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The National Hockey League and Private Equity

For the second time in seven years, there is a real possibility that an ongoing labor dispute will prevent the puck from ever being dropped on the National Hockey League season. Hockey has become an afterthought, a professional sport that is lucky to receive a minute of airtime on the nightly Sportscenter broadcast. While reports have estimated that the NHL has lost as much as $240 million in the last two seasons,1 diehard hockey fans do still exist. And while they would probably rather spend their time smuggling octopi into Joe Louis Arena, they may find hope in reading a recently published piece by Bloomberg Businessweek that asks, “Could Private Equity Solve Pro Hockey’s Problems?”

The article lays out a number of qualities that would make the NHL attractive to private equity firms. Among the qualities listed are:

• “Weak management
• Underachieving revenue
• Opportunities to expand while taking on debt
• Problems that are driving down value, but could be solved by a fresh set of outside managers.”2

These undesirable characteristics have plagued the NHL for years, and PE firms have taken notice. In 2005, Bain Capital surprised many with an offer to buy the entire league for $3.5 billion.3 Bain’s proposal reflected the classic PE business-model: by combining all 30 teams into a single business entity, it would be possible to streamline operations, boost TV revenue, and slash player salary from a position of absolute leverage.4 This single ownership strategy is the model that Major League Soccer, a league that started as an afterthought in the crowded American sports market, has employed (to at least limited success).5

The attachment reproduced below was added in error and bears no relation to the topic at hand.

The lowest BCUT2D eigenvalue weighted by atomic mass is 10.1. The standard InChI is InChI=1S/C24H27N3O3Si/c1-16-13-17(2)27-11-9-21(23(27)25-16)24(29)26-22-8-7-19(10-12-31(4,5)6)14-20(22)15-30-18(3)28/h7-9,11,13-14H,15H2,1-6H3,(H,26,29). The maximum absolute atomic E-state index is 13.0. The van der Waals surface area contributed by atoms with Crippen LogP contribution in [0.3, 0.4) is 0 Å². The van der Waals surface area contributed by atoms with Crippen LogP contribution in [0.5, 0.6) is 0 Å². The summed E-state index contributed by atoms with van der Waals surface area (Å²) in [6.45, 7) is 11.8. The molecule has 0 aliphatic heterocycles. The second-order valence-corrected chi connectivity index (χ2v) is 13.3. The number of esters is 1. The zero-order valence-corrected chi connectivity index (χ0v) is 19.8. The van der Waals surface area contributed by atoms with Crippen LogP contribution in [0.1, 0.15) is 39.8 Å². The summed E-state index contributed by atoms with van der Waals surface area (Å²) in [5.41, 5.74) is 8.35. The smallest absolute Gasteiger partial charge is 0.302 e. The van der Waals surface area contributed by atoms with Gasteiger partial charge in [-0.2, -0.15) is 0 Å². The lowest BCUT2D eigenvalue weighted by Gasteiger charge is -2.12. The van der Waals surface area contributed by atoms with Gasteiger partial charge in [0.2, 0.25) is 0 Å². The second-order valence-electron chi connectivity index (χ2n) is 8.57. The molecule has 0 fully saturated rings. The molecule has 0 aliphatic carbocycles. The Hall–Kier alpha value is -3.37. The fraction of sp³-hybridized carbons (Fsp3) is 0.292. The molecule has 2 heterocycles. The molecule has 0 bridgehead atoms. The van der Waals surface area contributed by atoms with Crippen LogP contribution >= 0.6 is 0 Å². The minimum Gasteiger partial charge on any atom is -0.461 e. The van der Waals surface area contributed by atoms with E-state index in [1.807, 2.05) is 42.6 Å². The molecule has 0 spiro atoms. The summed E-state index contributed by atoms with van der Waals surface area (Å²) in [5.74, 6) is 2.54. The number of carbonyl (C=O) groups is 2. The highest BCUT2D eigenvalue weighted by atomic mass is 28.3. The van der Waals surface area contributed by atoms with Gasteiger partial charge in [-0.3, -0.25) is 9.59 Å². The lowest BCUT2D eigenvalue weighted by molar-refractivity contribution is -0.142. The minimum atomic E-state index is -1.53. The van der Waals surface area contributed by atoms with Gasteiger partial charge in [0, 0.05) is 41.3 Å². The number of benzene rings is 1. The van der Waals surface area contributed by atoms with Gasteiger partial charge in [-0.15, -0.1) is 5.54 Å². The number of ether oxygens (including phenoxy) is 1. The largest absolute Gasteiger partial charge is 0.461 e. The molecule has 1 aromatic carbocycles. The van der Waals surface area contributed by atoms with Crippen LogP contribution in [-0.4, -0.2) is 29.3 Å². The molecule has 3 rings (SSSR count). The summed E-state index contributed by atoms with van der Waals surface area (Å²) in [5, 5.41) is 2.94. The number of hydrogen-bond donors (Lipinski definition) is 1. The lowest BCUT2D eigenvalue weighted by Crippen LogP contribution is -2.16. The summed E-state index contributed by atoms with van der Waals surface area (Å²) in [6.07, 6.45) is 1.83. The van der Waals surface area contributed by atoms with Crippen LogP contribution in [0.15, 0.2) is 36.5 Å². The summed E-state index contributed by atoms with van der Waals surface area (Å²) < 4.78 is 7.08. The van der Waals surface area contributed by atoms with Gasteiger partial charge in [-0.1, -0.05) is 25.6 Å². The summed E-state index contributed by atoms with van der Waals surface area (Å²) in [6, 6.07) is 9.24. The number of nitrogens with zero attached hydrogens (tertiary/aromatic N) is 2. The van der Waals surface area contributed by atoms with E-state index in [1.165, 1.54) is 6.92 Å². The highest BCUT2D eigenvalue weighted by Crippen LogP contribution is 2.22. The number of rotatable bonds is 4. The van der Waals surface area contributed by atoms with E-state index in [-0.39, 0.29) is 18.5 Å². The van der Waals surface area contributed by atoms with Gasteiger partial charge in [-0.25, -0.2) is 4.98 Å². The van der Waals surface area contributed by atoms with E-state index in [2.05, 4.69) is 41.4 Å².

As a dispassionate third party, Bain would focus solely on making money—it would not be blindsided by the emotions that undoubtedly come with owning a pro sports team. Yet those emotions are what ultimately doomed the deal, as Bain failed to muster the required majority approval from team owners.6 Given that most of these owners are independently wealthy and are not in the business for the money, it is unlikely that this type of transaction would ever be agreed upon.

Even if a firm like Bain were somehow able to overcome this hurdle, they would still be faced with an even larger issue: the players themselves. During a PE takeover, labor is often one of the first areas in which costs are cut. Technological improvements or cheaper workers typically replace longtime employees. However, sports are unique in that the laborers are the products. The NHL could recruit inexpensive, second-rate talent, but it certainly would not improve economic conditions considering that the league currently employs the top players in the world and still struggles to make a profit. The alternative—convincing the current players to take a significant pay cut—is extremely unrealistic given the lucrative contracts that foreign franchises would assuredly offer the NHL’s stars.

At first glance, the NHL and PE may seem like a perfect match. However, a closer look reveals that some major issues would have to be resolved in order for the relationship to be profitable. But still, if an entire season is lost and teams continue to operate in the red, the league would be wise to at least reconsider a PE model that has helped save so many similarly distressed companies in the past.

1 Dirk Hoag, NHL CBA 2012: How can the league, as a whole, be losing money?, ON THE FORECHECK (Sept. 4, 2012, 4:55 PM),
2 Nick Summers, Could Private Equity Solve Pro Hockey’s Problems?, BLOOMBERG BUSINESSWEEK (Sept. 11, 2012),
3 Id.
4 Id.
5 See; see also, Fraser v. Major League Soccer, 284 F.3d 47 (1st Cir. 2002) (MLS central-ownership structure not an anti-trust violation).
6 Id.

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